It’s no secret that stories help us make sense of life and the world around us. As humans, we are storytellers who across cultures rely on storytelling through religious texts, parables, songs, novels, films and poems to understand our experiences, our emotions and our environments. As a tarot reader, I have always viewed tarot as a conscious, spiritual practice rooted in storytelling. The colors, figures and symbols in the images, while open to interpretation, are like narrative building blocks – each card in a series functioning like a chapter in a novel.
The origins of tarot are unclear (some historians refer to the oldest card game, the Visconti-Sforza deck, and its origins in late 14th or early 15th century Milan, while others have speculated about connections to ancient Egypt), but the cards seem to be more popular than ever today. In recent years, artistic director Maria Grazia Chiuri has incorporated tarot motifs and archetypes into her designs for luxury fashion house Dior, the high fashion The Spring Summer 2021 Le Château du Tarot collection includes billowing robes, tailored trousers and capes, as well as luxurious Renaissance shapes inspired by the major arcana of the Visconti-Sforza deck such as The High Priestess, The Fool and Justice. . Last year, the Museum of Modern Art in New York hosted a vast retrospective on the French artist Niki de Saint Phalle, whose sculptures and paintings are inspired in particular by the tarot. Podcasts like your magic with Michelle Tea, which often features celebrity guests, plus an exquisite new book from Taschen’s Esoteric Library the series further demonstrates the rise of tarot. Lynn Araujo, director of editorial and communications at leading tarot deck publisher US Games Systems, said FT last year that “the rise was even more dramatic during the pandemic. We’ve had to double many of our prints because they sell out so fast. Our time of unprecedented uncertainty seems to have sparked a rapid collective interest in tarot mythology.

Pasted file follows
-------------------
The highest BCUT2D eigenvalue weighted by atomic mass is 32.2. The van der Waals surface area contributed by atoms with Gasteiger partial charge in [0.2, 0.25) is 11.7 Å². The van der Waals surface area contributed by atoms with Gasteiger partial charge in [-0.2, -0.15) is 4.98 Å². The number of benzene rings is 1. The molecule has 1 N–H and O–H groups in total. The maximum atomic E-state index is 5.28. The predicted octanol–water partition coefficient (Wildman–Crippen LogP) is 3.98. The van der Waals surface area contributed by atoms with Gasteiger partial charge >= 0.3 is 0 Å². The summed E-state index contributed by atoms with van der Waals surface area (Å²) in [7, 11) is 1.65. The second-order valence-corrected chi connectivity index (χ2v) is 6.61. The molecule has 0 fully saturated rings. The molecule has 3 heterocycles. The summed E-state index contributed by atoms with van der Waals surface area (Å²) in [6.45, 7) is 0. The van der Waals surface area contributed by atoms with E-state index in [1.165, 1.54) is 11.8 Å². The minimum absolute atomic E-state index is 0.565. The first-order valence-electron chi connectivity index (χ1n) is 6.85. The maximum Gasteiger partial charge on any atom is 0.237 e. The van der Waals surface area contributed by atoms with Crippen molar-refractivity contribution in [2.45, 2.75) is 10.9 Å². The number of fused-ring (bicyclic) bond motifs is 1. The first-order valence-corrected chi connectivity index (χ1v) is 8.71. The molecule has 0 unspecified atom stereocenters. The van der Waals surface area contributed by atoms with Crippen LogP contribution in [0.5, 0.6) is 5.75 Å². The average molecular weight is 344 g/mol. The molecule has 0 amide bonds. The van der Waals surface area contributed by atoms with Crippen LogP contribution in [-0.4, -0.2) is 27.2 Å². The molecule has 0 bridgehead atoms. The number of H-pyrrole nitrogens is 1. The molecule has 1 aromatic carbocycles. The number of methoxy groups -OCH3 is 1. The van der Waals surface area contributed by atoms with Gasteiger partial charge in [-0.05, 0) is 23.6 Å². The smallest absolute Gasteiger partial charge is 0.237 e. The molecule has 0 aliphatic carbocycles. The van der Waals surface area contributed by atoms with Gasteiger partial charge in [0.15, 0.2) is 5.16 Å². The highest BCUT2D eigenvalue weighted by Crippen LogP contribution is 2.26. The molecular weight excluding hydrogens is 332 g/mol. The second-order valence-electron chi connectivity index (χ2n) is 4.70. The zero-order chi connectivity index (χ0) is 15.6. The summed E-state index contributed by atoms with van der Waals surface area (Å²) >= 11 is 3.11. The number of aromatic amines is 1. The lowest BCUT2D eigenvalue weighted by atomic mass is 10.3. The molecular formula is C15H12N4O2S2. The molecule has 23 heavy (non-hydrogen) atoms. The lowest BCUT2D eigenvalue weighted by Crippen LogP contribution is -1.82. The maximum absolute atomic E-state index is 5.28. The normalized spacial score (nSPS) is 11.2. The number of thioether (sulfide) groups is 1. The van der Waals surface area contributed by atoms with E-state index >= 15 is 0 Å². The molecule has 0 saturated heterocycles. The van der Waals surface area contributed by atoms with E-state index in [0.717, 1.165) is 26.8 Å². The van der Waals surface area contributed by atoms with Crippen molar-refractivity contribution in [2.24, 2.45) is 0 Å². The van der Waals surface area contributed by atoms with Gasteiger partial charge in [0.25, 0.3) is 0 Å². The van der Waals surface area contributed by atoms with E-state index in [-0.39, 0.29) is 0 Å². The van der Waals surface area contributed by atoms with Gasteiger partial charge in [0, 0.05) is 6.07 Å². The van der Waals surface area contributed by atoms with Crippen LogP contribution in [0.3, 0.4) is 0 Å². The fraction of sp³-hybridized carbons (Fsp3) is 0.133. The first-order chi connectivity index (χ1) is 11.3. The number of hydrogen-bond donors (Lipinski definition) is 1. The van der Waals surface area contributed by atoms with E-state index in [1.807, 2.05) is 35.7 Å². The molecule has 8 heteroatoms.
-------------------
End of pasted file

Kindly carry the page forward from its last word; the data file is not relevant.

For tarot reader, licensed social worker and author of Tarot for change, Jessica Dore, whose poetic musings and scholarly musings on tarot have become widely shared on social media, tarot is a practice rooted in the creation of meaning. Dore has no interest in using it as a tool to answer questions but sees tarot reading as an opportunity to complicate something rather than summarize it. The more Dore engaged in this approach, the more she realized that people didn’t necessarily want answers either – that there was perhaps something uniquely healing about the willingness to be questioned with the others.
His way of reading is often greeted enthusiastically by patrons, but can make tarot purists uncomfortable, who interpret the cards in a more traditional way. “I think it’s really important for people to understand that it’s our right to take the symbols around us and give them meaning and tell that truth,” Dore says. “Otherwise, someone else is saying what the reality is. It’s really powerful to feel that you can participate in this process.